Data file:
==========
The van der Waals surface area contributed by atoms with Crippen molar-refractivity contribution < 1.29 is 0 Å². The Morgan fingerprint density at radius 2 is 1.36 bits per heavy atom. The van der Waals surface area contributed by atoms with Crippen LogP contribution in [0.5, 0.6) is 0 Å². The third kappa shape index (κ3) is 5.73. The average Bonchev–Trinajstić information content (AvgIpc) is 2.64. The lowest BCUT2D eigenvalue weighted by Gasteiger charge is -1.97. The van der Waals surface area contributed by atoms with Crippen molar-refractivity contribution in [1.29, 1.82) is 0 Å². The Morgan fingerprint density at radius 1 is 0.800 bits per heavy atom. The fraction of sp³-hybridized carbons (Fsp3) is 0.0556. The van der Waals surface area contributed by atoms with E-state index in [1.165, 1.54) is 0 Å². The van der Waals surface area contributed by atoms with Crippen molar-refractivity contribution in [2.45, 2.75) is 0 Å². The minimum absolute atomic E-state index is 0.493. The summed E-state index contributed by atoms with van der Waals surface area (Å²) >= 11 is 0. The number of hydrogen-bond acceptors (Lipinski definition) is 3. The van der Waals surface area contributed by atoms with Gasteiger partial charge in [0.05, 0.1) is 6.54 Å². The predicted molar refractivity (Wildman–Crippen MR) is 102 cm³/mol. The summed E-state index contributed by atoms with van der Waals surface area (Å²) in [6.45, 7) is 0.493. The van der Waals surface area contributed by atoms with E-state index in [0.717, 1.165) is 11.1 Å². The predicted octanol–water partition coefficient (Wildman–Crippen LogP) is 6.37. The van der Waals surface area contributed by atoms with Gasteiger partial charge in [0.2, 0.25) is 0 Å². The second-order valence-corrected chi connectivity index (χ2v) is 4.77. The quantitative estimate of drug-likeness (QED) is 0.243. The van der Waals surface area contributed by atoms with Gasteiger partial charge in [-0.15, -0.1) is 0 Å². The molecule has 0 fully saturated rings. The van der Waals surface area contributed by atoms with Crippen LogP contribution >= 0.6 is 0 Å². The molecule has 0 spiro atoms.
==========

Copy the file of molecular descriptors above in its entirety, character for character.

The van der Waals surface area contributed by atoms with Crippen molar-refractivity contribution < 1.29 is 0 Å². The Morgan fingerprint density at radius 2 is 1.36 bits per heavy atom. The van der Waals surface area contributed by atoms with Crippen LogP contribution in [0.5, 0.6) is 0 Å². The third kappa shape index (κ3) is 5.73. The average Bonchev–Trinajstić information content (AvgIpc) is 2.64. The lowest BCUT2D eigenvalue weighted by Gasteiger charge is -1.97. The van der Waals surface area contributed by atoms with Crippen molar-refractivity contribution in [1.29, 1.82) is 0 Å². The Morgan fingerprint density at radius 1 is 0.800 bits per heavy atom. The fraction of sp³-hybridized carbons (Fsp3) is 0.0556. The van der Waals surface area contributed by atoms with E-state index in [1.165, 1.54) is 0 Å². The van der Waals surface area contributed by atoms with Crippen molar-refractivity contribution in [2.45, 2.75) is 0 Å². The minimum absolute atomic E-state index is 0.493. The summed E-state index contributed by atoms with van der Waals surface area (Å²) >= 11 is 0. The number of hydrogen-bond acceptors (Lipinski definition) is 3. The van der Waals surface area contributed by atoms with Gasteiger partial charge in [0.05, 0.1) is 6.54 Å². The predicted molar refractivity (Wildman–Crippen MR) is 102 cm³/mol. The summed E-state index contributed by atoms with van der Waals surface area (Å²) in [6.45, 7) is 0.493. The van der Waals surface area contributed by atoms with E-state index in [0.717, 1.165) is 11.1 Å². The predicted octanol–water partition coefficient (Wildman–Crippen LogP) is 6.37. The van der Waals surface area contributed by atoms with Gasteiger partial charge in [0.2, 0.25) is 0 Å². The second-order valence-corrected chi connectivity index (χ2v) is 4.77. The quantitative estimate of drug-likeness (QED) is 0.243. The van der Waals surface area contributed by atoms with Gasteiger partial charge in [-0.15, -0.1) is 0 Å². The molecule has 0 fully saturated rings. The van der Waals surface area contributed by atoms with Crippen LogP contribution >= 0.6 is 0 Å². The molecule has 0 spiro atoms.